Tag Archives: Peleponnesus

Photographs from My Trip to the Ancient Olympics

6 Aug

 

 

 

 

 

 

Are you watching the Olympics right now?

My family lives close to where the very first Olympics were held — the Olympic games began in 776 BC in Olympia, which is in the Peleponnesus in Greece — so over the years, I’ve visited Olympia more times than I could possibly count.  Even though I’m probably one of the least athletic people on the entire planet and couldn’t care less about watching any of the Olympic games, I still love going to site of where the Olympics all began.

What’s so fun about Olympia, which is now a UNESCO World Heritage Site, is that you can actually walk right up to the incredible stone columns.  You’re essentially treading the same path as the ancient Olympians.  My father always insists that we run the stadium, and since I love to ham it up for the camera, we end up with lots of silly pictures like the above.  Through this tradition, he’s been able to capture me growing up through the lens of the Ancient Olympics.

If you’re planning a trip to Olympia, Greece, you may find this site helpful.

 

Does your family have a tradition of taking annual photos anywhere unique?

 

Gripster: Documentary Films, Dolphins & Pirates

11 Jul

Arion Riding a Dolphin, by Albrecht Dürer (ca. 1514; public domain)

As I mentioned in yesterday’s post, Greek American photographer and film director Louie Psihoyos is the son of an immigrant from the Peloponnesus.  The Peloponnesus incidentally is where my immigrant family came from as well.  Whether it’s a coincidence or a matter of upbringing that Psihoyos was intrigued by dolphins, the Peloponnesus has a dolphin myth.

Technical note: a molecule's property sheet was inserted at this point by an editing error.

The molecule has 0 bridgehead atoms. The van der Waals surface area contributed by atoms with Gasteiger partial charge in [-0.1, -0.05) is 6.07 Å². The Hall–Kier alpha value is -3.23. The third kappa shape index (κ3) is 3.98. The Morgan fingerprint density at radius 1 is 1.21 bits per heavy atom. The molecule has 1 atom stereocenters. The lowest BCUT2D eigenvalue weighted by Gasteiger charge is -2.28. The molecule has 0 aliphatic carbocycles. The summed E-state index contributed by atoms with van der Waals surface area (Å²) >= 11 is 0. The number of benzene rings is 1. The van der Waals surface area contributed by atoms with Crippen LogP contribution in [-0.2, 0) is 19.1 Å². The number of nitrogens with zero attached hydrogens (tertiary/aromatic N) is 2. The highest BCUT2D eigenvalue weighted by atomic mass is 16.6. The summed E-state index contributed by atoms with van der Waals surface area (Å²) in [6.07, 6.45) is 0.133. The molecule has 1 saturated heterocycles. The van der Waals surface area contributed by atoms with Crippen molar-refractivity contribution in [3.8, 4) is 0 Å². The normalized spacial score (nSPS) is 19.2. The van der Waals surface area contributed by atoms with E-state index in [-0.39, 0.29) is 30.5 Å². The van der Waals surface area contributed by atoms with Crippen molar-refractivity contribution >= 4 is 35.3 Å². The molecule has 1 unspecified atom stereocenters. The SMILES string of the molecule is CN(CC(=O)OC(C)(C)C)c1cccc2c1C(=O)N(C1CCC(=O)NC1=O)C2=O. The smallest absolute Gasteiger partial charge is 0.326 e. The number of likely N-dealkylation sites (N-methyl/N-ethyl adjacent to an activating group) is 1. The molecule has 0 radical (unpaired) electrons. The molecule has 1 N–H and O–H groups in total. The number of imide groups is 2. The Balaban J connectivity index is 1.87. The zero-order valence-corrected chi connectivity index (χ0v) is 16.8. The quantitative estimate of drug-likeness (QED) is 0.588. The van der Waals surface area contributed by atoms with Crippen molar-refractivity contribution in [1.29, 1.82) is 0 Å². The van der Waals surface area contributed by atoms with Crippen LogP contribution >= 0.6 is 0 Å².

Arion, the poet who invented the song and dance (called the dithyramb) for the wine god Dionysus, was kidnapped by pirates while returning to Greece from Italy.  In an effort to save his life, Arion sang to the poetry god Apollo, before flinging himself off the ship.  His song attracted a pod of dolphins and one of them carried him to safety, bringing him to the sanctuary of the sea god Poseidon in Cape Tainaron.

A swashbuckling tale of pirates, wine, and poetry, you have to admit this is a pretty cool Greek dolphin myth!

It led me to study up on Cape Tainaron.  Also known as Cape Matapan, it is the southernmost part of mainland Greece.  It’s located in Mani, which reputedly has the world’s best extra-virgin olive oil, grown organically on mountain terraces, and is also known for its superior honey and syglino (pork with oregano, mint, and orange peel.)  There are also some stalactite and stalagmite caves, which are partly underwater, and can be visited by boat.

I’m putting Cape Tainaron on my to-do list for the next time I go to Greece.

For more on Poseidon, check out:::

Gripster: Portlandia, Hipsters, and Greek Myth

Gripster: 2011 Coney Island Mermaid Parade & Greek Mermaid Myths